Why are UK restaurants adding calories to menus when CO2 emissions are far more important?

·5-min read
Why are UK restaurants adding calories to menus when CO2 emissions are far more important?

A new law designed to decrease obesity came into force in England this year. Since April, businesses with more than 250 employees are legally required by the government to publish calorie information on their menus.

The rule covers cafes, restaurants and takeaways. While several well-known chains such as Wetherspoons and McDonald’s already published this information, the guidance was new for many types of eateries across the country.

Even before the law came into force, the move proved to be controversial. The change was met with much resistance from charities, campaigners and celebrities alike.

A number of concerns were put on the table including the deepening financial pressure on restaurateurs, after a difficult two years’ of business during the pandemic.

But there was one more pressing concern at the forefront of campaigners’ minds: how calories on menus would impact those living with eating disorders.

The cost of calories on menus

According to the UK’s leading eating disorder charity Beat, an estimated 1.25 million people live with an eating disorder in the UK. As such, adding calorie information onto menus will impact the health and wellbeing of millions.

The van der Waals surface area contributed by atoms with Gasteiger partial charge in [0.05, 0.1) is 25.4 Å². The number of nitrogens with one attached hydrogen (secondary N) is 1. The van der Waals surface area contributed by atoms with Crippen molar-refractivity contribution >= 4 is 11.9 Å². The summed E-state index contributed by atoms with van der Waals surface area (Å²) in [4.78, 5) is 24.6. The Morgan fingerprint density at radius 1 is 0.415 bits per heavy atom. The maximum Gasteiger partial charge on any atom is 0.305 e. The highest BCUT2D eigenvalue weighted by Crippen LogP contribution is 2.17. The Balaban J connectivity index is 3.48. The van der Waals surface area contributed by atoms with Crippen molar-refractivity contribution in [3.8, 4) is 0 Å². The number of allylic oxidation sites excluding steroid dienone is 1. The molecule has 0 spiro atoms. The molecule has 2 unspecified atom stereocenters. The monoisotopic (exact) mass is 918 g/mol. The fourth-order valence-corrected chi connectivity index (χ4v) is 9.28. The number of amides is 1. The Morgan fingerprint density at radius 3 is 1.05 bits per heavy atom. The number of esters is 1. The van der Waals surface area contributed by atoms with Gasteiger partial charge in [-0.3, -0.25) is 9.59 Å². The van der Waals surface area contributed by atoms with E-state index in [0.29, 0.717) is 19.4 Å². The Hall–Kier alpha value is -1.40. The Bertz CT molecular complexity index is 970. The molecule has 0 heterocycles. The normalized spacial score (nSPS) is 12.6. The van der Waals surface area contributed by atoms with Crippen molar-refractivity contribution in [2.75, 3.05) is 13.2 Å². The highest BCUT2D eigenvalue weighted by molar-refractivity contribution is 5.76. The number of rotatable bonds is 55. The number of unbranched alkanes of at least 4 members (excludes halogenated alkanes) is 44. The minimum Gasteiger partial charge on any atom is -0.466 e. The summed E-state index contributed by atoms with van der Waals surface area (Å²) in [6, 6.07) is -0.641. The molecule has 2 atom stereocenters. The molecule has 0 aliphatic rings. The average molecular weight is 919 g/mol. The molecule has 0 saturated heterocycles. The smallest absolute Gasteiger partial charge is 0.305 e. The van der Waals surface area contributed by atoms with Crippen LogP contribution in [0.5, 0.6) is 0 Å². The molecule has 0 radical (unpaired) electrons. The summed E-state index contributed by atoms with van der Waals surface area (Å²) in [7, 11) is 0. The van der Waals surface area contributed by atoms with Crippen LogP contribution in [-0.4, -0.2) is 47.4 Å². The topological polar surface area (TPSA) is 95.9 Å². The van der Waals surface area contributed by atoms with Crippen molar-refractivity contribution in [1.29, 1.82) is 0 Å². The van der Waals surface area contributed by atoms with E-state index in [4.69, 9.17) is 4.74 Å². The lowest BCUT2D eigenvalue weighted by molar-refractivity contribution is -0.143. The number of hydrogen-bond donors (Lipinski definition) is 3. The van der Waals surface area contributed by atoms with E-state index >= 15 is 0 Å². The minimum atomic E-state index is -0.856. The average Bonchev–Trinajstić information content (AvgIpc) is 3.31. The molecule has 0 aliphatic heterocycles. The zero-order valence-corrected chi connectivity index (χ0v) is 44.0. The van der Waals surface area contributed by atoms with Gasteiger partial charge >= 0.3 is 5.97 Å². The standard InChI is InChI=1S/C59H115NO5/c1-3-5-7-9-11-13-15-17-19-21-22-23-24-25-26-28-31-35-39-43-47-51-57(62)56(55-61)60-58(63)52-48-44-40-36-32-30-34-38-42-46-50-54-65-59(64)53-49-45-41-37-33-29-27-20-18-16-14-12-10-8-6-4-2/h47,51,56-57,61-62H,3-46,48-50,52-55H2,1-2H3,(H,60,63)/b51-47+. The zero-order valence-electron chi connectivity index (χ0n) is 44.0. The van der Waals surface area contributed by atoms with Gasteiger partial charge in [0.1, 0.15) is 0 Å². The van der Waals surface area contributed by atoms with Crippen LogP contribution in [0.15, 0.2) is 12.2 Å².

Though a survey conducted by Public Health England found that 79 per cent of respondents believed that menus should include calorie information, the impact of the legislation has campaigners worried - and with good reason.

Tom Quinn, a campaigner at Beat, told the Press Association that calories on menus can “increase a fixation on restricting calories for those with anorexia or bulimia, or increase feelings of guilt for those with binge-eating disorder.”

Speaking from personal experience, I’ve had countless conversations with friends, family members and colleagues about these menus and how they’ve altered our dining experiences over the last few months.

During these discussions, the majority of my friends felt able to ignore the calorie information placed on menus. However, a small handful weren’t so confident.

Most of my meals were dictated by the number dotted below the meal’s description.

As evidence suggests, a large proportion of the population will be able to grab a burger on the go or dine out on rich food. They’re able to view this as a treat with little thought spared about the calories they’ve consumed. If you’re able to eat guilt free, then I applaud you.

However, for myself and others, this isn’t a possibility. When calorie information on menus was introduced three months ago, choosing a meal out no longer became a preference, or a choice. Instead most of my meals were dictated by the number dotted below the meal’s description.

A tiny number, which should be inconsequential, rapidly altered my choice of meal.

Why was the UK calorie law introduced?

DGLimages/Getty
Bigger restaurants in England now have to publish calorie information on their menus. - DGLimages/Getty

The controversial measure came about as part of the government’s strategy to tackle obesity rates in the UK.

According to the 2019 Healthy Survey for England (HSE), an estimated 28 per cent of adults in England are obese with a further 36 per cent classified as overweight. In total 33 per cent of children are classified as overweight by the time they leave primary school at the age of 11.